Discovering that your children have special needs can have an array of effects on you. You might feel worried, scared and alone; you may feel a sense of motivation to help your children overcome their struggles of a special needs education. But once a diagnosis is made, be it specific of general, the specialists will craft a program of study suitable for your children in order to grow up happy – starting from home.
Before children are of school-age, therapists are often sent to the home to work with the children. The type of therapists depends upon the needs of the children. For example, a child struggling to talk will likely work with a speech therapy. A child who has physical disabilities will likely work with a physical therapist. Children often have multiple therapists who come to their homes. Creating an environment conducive to learning involves both the therapist team and the parents to communicate effectively with one another.
Discussion of Rules, Boundaries and Practices
Parents need to know that harm does not exist in asking a question. In fact, when they ask questions, they are often able to create an environment that is better for both the therapist and their children. Parents should find out if they are expected to intervene in therapy sessions. For example, if the children are not listening to the therapist, the parents need to know if they should step in to discipline or if they should let the therapist handle it. They should also find out in how close of proximity they should be when the therapy sessions happen. These factors might seem small in comparison to the larger picture, but they can really affect how successful a session is.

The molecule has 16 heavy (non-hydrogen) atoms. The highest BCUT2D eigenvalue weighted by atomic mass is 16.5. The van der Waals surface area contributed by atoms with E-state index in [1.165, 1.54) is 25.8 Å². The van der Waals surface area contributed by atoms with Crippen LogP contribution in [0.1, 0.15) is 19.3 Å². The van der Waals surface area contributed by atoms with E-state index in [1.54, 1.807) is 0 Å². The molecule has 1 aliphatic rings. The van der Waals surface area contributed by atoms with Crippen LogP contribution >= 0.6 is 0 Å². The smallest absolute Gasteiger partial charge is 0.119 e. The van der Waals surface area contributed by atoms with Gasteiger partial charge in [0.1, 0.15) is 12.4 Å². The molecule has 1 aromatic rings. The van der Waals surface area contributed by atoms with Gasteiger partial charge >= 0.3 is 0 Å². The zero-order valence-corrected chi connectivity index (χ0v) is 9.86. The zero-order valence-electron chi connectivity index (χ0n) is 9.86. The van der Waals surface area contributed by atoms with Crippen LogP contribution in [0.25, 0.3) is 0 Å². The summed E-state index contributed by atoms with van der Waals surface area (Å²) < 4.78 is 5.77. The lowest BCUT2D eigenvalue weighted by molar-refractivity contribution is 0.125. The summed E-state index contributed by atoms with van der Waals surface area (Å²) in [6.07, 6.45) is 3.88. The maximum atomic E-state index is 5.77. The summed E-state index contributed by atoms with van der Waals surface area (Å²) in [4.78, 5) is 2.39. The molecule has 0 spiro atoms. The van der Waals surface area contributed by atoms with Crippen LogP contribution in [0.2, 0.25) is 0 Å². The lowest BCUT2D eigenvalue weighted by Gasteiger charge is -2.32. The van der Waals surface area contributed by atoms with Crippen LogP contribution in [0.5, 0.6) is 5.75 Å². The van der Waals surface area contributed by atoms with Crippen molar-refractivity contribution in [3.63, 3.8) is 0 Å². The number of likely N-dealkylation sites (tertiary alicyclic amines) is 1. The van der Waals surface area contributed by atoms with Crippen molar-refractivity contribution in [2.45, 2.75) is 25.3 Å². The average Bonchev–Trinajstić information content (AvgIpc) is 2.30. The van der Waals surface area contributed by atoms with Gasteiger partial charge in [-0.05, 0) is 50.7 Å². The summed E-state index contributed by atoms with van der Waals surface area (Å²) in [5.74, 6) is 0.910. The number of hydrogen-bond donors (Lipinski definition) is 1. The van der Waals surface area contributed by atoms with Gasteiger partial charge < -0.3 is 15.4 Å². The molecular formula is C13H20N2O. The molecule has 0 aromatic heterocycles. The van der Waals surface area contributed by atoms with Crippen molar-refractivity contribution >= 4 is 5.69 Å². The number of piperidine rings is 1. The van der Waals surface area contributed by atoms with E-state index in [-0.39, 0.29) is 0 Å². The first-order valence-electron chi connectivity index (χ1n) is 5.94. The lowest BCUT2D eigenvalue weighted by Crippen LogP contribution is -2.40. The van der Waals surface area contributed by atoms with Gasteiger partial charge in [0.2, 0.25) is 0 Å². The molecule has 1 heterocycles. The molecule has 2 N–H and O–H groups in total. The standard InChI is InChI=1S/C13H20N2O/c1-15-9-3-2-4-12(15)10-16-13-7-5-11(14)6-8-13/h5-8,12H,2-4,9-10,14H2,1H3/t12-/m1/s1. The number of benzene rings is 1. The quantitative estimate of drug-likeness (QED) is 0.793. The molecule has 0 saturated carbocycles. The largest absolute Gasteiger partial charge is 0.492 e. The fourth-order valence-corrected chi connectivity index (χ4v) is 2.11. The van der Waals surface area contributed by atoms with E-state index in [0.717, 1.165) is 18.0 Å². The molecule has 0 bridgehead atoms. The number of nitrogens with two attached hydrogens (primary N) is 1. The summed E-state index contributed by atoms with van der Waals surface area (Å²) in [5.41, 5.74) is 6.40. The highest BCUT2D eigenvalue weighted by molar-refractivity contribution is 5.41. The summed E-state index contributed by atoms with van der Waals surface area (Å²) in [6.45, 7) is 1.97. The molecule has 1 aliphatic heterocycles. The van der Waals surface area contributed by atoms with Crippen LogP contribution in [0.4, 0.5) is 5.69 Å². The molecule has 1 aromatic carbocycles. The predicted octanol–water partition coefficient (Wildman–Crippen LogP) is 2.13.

Create a Space for Therapy Sessions
Speak with the therapists to find out if they need a particular type of space or access to certain tools for their sessions. Then, you can use those requests to carve out a part of the house where the therapy session will take place. The area should be comfortable for the therapists and your children, but not so comfortable that your kids are inclined to lose focus. For example, setting up the therapy session on couches in the playroom with the television in immediate sight is probably not the best idea.
Entertain Other Children
If you have multiple children, your other little ones may be interested in what is happening when the therapy sessions are occurring. It is fine to be honest with them and to tell them, but you should not allow them to interfere with the sessions. If your presence is going to be needed during one or more of the sessions, look into hiring assistance to watch the children or asking a family member to take the kids out for awhile. When your other children interrupt the session, your child with special needs is not receiving the attention that he or she deserves and requires.
Along the way, keep the lines of communication open with the therapist so that you can integrate suggestions for creating an environment more conducive to learning when necessary.